A shared passion
Turning fields of gold into a sustainable fuel source
June 19, 2024

By GrainCorp CEO, Robert Spurway

Australia’s next great oil bonanza could well be green and gold.

If you’ve ever driven through rural towns spread out across the East or West coasts of Australia in September, you’ve probably stopped to admire the vast fields of golden canola flowers swaying gently under the Australian sun.

Just as these bright flowers turn that sunlight into nourishment, canola growers themselves are poised for the shift that will turn their crops into valuable feedstocks for a new domestic market.

The premium quality and high oil content of our national canola crop makes those fields of gold a prime feedstock for any future onshore renewable fuel production – and the grains industry is ready, willing and able to seed the opportunity.

To that end, growers and feedstock producers alike welcomed the inclusion of traceability schemes, consultation on mandates and other low-carbon liquid fuel initiatives in the recent Federal Budget.

The high oil content of Australia’s canola crop makes it ideal for renewable fuels, like Sustainable Aviation Fuel.

Industry ready for action  

National grower representative groups Grain Growers Ltd and Grain Producers Australia have signalled their members’ support of the establishment of a new domestic market for canola.

Currently, our nation’s growers produce much more than we can eat, with a surplus average of nearly 5 million tonnes of the oilseed exported overseas annually in the last three years – with the vast majority refined into biofuels.

GrainCorp is progressing plans to expand our oilseed crush capacity to manage the feedstock task, and working in partnership with IFM Investors, who are focused on establishing a domestic sustainable aviation fuel (SAF) sector as a significant manager of investments in Australian and global airports.

With a likely minimum cost of $500 million, the greenfield addition to our crush would add between 750,000 to 1 million tonnes to our existing operational capacity.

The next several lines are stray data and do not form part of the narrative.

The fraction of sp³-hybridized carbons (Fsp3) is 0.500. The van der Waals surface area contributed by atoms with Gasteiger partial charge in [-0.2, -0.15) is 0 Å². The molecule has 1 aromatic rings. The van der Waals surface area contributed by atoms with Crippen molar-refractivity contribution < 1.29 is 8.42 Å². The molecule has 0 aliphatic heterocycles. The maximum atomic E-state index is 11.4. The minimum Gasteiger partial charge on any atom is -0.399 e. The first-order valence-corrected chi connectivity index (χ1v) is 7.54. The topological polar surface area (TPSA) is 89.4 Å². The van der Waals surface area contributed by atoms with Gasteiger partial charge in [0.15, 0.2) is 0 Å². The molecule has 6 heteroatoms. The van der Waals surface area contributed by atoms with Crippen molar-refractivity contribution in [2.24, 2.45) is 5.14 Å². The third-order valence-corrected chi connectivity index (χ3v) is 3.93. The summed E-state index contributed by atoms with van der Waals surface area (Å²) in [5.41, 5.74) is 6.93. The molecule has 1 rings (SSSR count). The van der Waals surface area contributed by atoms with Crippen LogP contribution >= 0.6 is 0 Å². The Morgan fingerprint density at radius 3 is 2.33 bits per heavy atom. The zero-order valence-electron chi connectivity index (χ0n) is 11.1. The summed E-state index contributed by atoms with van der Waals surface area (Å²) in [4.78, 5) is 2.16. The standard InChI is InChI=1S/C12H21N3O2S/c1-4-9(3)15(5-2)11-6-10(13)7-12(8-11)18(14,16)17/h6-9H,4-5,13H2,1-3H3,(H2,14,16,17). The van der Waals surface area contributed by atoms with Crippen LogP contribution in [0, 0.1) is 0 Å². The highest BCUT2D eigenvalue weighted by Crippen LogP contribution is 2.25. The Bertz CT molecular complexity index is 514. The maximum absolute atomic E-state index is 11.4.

In the Sustainable Aviation Fuel Roadmap published last year by the CSIRO, it was assessed that local production of sustainable aviation fuel (SAF) would prove the most likely gateway to production of other fossil fuel replacements, such as renewable diesel, lubricants and lighter hydrocarbons.

The same CSIRO research identified that just 4.5 million tonnes of canola could yield 2 million tonnes of lower-carbon liquid fuel, which is equivalent of around 250,000 return flights between Sydney and Melbourne.

A domestic SAF sector would deliver growers the opportunity to make the most of their comparative advantages of geographic proximity, while diversifying their exposure to global feedstock markets.

Airplane refuels on the tarmac. Photographer Tobias Titz. 

Best-case scenarios

Our feasibility work on the crush plant expansion is studying the best locations and timing for what we know will be a complex value chain – for GrainCorp, that means considering proximity to oilseed supply, fuel refining capacity, customer demand and export access for canola meal.

And what does best practice look like for the future of the transport sector?

The Government has recognised that transport is currently the third-largest source of greenhouse gas emissions in Australia, amounting to 21 per cent of Australia’s greenhouse gas emissions in 2023.

Electricity is not presently an option for driving either long-haul planes or heavy vehicles.

But the precedent is already set to inject renewable fuels into the diet of both sectors.

Currently, that excess supply of Australian canola is being used as a source of SAF that is mitigating emissions in Europe, the US and Asia, where governments have introduced incentives to attract investment in clean energy.

Earlier this year, Singapore unveiled their aviation decarbonisation goals, declaring 1% of all jet fuel used at Changi and Seletar Airports to comprise SAF by 2026, and to raise that to 5% by 2030.

Back home, QANTAS have stated a goal of 10% of their fuel use to come from SAF by 2030.

We think the Flying Kangaroo should be able to source that fuel load in Australia, and GrainCorp and the Australian agriculture sector are up for providing that solution.

And as for the regulatory framework required to stand up this fledgling opportunity, it is critical that industry and government continue to work together to achieve the right policy settings for Australia to hold its own on the global SAF production stage.

A signal on the horizon

It was pleasing to see $63.8 million pledged in the Budget to support emissions reduction efforts in the agriculture and land sector and the $32.2 million committed to fast-tracking the Guarantee of Origin scheme, which aims to measure and certify emissions intensity across key sectors of the economy.

And the allocation of $1.7 billion to the Future Made in Australia Innovation Fund over the next decade will support the commercialisation of net zero innovations like low-carbon liquid fuels.

GrainCorp is encouraged by the announcement of a consultation phase to identify options for production incentives, as well as the response of Government at all levels to our views on the initiatives required to deliver demand-side certainty from refiners and consumers.

For the agricultural industry, and for Australia’s golden growers, this is the much-needed next step to securing investment for the future of our fuel.

This article was originally published by The Australian on 14 June 2024.

GrainCorp CEO Robert Spurway discussing biofuels on a panel at The Australian’s Energy Nation Forum.

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